I just read about cover crops in my latest Mother Earth Newsmagazine and it got me wondering about ways to incorporate them in my garden. I have 3' wide beds and I plant my early crops from mid April to June 1 and my warm season stuff in early June. First frost is usually mid September.
1. Is there a nitrogen fixing cover crop that would be worthwhile to plant in the beds where I'll be growing warm season crops? I think they need to flower before they're killed in order for them to be worthwhile. For reference, my earliest snap pea plantings are usually putting out edible pods by July 1. Probably flowering the first to second week of July.
2. Is there a way to plant a cover crop of legumes that I can clear spots into for transplanting peppers and tomatoes? They'd need to be short enough to let light get to the transplants so my normal snap peas would be way too tall.
3. I'm afraid of planting clover since I want to be able to convert the bed to food production and not be fighting to eradicate the clover. Are my fears unfounded? Maybe with a kind of clover that winterkills here I'd be ok.
4. I don't have any beds free until after first frost. Then a number of beds become available. I usually spread compost then and once the leaves start to fall I mulch the beds with chipped up leaves. Maybe there's something in the cover crop department that I could do from mid Sep until Nov 1?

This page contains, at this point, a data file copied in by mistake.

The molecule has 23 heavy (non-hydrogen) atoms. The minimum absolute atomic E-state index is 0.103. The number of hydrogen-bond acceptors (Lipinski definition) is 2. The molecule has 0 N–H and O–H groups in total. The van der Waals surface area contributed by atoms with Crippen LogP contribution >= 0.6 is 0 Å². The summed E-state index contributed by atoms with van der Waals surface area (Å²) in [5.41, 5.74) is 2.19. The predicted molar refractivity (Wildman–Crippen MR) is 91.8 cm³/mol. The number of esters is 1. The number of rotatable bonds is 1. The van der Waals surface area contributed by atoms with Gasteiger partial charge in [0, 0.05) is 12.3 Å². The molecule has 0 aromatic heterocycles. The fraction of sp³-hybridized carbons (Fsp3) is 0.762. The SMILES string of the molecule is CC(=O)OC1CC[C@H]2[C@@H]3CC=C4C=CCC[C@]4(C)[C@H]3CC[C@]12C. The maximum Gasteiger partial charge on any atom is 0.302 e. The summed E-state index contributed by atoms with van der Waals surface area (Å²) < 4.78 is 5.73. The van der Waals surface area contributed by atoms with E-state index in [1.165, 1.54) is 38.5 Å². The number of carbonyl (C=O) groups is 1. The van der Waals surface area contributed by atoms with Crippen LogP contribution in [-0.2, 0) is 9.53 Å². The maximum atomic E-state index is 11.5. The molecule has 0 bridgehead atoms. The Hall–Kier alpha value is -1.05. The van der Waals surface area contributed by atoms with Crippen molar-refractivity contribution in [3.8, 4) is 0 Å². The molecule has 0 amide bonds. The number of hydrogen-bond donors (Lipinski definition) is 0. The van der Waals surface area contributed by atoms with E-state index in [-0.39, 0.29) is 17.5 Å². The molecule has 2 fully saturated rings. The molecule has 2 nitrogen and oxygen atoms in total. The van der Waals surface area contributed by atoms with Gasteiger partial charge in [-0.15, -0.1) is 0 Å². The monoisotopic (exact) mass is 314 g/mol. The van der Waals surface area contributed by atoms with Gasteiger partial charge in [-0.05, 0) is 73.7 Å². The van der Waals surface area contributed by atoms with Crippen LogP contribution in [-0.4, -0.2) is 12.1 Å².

A. I used an Earthway seeder this year and had some beet seed get planted in a row of peas. Once the peas were done and cut off at ground level, the random beets were discovered and were a few inches tall. With full sun they have grown nicely and may put on a proper root yet this year. I'm thinking I could deliberately do this in the future by planting a triple row of peas with a row of beets between each row. Once the peas come out the beets can get into gear.
B. I think I'll grow a bunch of cabbage starts next summer so that I can transplant them into the garlic beds when the garlic comes out in mid July. Hopefully I'll get a crop from them before it gets too cold.
White clover is not that hard to rake out of a bed and compost. Crimson clover will probably winter kill. I aim for more useful planting winter hardy kale among the declining plants in late summer. these survife frost and evem under snow and give me a harvest in spring before last frost. I have saved a lot of seed if you would like some.
I would not put white clover anywhere near annual planting, it's very invasive and will grow/straggle up at least a foot in height. It spreads by runners so does not like staying where you put it. and the type we have here is hard to pull out again! I have it between my strawberry rows and it does fine there but it is sandwiched between plastic ground cover and the lawnmower. even then it does try to invade the strawberries.
If you can't plant until after the first frost you're not going to get a good cover crop no matter what you plant. you might be better off planting something somewhere else and then using it as mulch. But you could plant your cover crop a few weeks earlier around the plants in the beds.
10 Podcast Review of the book Just Enough by Azby Brown